Grace we can hardly bear
Out of the vast emptiness of the opening verses of Genesis, we encounter a God who, by contrast, creates out of gratuitous abundance. There is no emptiness, no unmet longing, that compels his work. Instead, he acts out of overflowing delight. C.S. Lewis depicts this beautifully by imagining God creating through song. It is breathtaking to read:
In the darkness something was happening at last. A voice had begun to sing ... Its lower notes were deep enough to be the voice of the earth herself. There were no words. There was hardly even a tune. But it was, beyond comparison, the most beautiful noise [Digory] had ever heard. It was so beautiful he could hardly bear it.
The result is a creation that rings with the song of its Maker at every turn. It is a world that, just like its Maker, teems with abundance, brims with life, eager to give of its fullness.
And yet, the Advent season begins again in darkness, doesn’t it? “The people walking in darkness have seen a great light,” says the Prophet Isaiah (Isaiah 9:2). The Apostle John writes, “The light shines in the darkness but the darkness has not overcome it.” (John 1:5) Advent begins by reminding us that all the beauty of creation has been plunged into ruin and death because of human sin. It reminds us that we daily reject the God who gives us all things because we want the one thing he did not give in the garden: to be free of him so we could be gods unto ourselves. And how does God respond? Covenant College professor Kelly Kapic puts it far better than I could:
This world, God’s world, is a mess. Every day the fall darkens everything. God gave his creation everything it needed, but it chose to take the one thing that was not given. One would think that in order to fix this God should take something back. He doesn’t. Instead he comes to give even more away. In fact, he comes to give everything away.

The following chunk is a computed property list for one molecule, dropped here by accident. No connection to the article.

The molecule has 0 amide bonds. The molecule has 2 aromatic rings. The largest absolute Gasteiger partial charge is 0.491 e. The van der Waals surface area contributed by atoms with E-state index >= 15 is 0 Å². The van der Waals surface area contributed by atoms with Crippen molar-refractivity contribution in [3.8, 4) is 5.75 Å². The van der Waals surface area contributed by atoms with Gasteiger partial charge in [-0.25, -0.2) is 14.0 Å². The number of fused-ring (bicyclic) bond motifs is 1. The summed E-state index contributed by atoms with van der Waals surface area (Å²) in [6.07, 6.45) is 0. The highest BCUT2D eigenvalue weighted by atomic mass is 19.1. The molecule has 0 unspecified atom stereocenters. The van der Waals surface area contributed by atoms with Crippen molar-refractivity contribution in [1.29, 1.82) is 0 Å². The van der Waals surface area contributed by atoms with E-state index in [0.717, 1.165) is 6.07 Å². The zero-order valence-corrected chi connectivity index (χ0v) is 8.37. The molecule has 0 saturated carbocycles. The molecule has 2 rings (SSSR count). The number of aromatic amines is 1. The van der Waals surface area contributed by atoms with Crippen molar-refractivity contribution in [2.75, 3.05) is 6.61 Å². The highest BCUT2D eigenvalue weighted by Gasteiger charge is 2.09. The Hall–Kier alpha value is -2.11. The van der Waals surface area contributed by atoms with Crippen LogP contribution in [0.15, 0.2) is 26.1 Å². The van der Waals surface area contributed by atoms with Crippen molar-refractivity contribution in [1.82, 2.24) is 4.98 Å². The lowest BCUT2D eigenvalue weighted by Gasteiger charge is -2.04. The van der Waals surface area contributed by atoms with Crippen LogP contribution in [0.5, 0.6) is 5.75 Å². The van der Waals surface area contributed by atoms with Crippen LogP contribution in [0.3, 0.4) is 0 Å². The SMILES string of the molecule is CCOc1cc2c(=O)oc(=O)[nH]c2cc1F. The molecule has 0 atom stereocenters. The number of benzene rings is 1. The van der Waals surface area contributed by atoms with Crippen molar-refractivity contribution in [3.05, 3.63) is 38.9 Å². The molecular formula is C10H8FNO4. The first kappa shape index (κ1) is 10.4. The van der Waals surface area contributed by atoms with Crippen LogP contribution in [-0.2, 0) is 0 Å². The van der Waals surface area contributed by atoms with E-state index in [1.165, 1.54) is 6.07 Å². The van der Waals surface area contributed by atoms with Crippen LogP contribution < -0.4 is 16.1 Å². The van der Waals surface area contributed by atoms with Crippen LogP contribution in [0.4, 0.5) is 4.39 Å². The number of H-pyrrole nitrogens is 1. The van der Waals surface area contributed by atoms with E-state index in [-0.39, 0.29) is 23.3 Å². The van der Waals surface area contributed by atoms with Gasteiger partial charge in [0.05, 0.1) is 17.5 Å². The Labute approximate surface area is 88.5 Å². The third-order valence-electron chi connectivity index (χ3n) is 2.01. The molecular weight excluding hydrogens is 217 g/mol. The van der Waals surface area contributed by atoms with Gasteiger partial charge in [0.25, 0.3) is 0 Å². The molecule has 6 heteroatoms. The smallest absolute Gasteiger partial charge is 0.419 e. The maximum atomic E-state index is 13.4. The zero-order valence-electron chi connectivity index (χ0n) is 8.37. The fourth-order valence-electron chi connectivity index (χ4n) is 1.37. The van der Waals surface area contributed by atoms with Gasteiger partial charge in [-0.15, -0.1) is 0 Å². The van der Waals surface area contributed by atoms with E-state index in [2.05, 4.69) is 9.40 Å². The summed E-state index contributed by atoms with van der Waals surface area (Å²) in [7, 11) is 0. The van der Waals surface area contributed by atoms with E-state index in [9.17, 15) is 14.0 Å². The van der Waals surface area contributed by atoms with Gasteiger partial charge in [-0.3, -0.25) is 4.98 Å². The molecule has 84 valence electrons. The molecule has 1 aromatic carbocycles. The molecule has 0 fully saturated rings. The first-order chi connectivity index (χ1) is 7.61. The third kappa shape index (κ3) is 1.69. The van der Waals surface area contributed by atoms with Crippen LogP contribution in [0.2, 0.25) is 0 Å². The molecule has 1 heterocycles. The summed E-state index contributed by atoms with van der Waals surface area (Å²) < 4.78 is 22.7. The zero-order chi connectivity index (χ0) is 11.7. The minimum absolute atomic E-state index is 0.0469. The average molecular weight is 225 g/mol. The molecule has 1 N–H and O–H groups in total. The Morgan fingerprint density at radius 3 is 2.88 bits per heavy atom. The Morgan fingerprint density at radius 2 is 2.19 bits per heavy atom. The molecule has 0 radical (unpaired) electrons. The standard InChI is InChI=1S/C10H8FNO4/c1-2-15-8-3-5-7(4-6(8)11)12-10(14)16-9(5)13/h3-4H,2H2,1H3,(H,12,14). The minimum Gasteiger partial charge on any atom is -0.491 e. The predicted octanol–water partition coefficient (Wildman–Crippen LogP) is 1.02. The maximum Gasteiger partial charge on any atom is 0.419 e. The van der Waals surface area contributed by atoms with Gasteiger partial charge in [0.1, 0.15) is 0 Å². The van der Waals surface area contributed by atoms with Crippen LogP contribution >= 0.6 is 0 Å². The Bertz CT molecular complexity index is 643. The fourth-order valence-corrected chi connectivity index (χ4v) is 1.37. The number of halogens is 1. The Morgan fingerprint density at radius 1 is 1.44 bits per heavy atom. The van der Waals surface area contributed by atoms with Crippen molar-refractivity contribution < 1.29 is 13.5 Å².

God’s response to our rebellion is stunning. It is to give us even more. No wonder the Apostle John, while writing about the incarnation, exclaims, “For from his fullness we have all received, grace upon grace” (John 1:16). Just when you think God couldn’t possibly give us more, he does. He heaps grace upon grace upon grace on us until we can hardly bear it.
This is why the message of Christmas invariably creates a response of radical generosity. It is because in looking upon the child in the manger, we realize that we are looking on the face of the one who sang the world into existence. We see in the squalor of a stable, the God of unending abundance. We look out at the world and see a creation teeming with the riches of God. But most importantly, we look at ourselves and see that the way God responds to hostility, ingratitude, and rebellion is to give us even more — even his Son.
So, during this Advent season, reflect on your own generosity. Does it bear witness to the God who, out of his fullness gives sinners grace upon grace? Does it look different from the generosity of the world, extending far beyond the giving of consumer goods? Do you live as though you believe that the world is God’s creation, and therefore place of abundance, not scarcity? Are you increasingly becoming a person who can respond to hostility and rejection with even more generosity? Do you give liberally and sacrificially to the poor and vulnerable? Because if Christmas is true, it means that as the image-bearers of a radically generous God, we are most human when we give.
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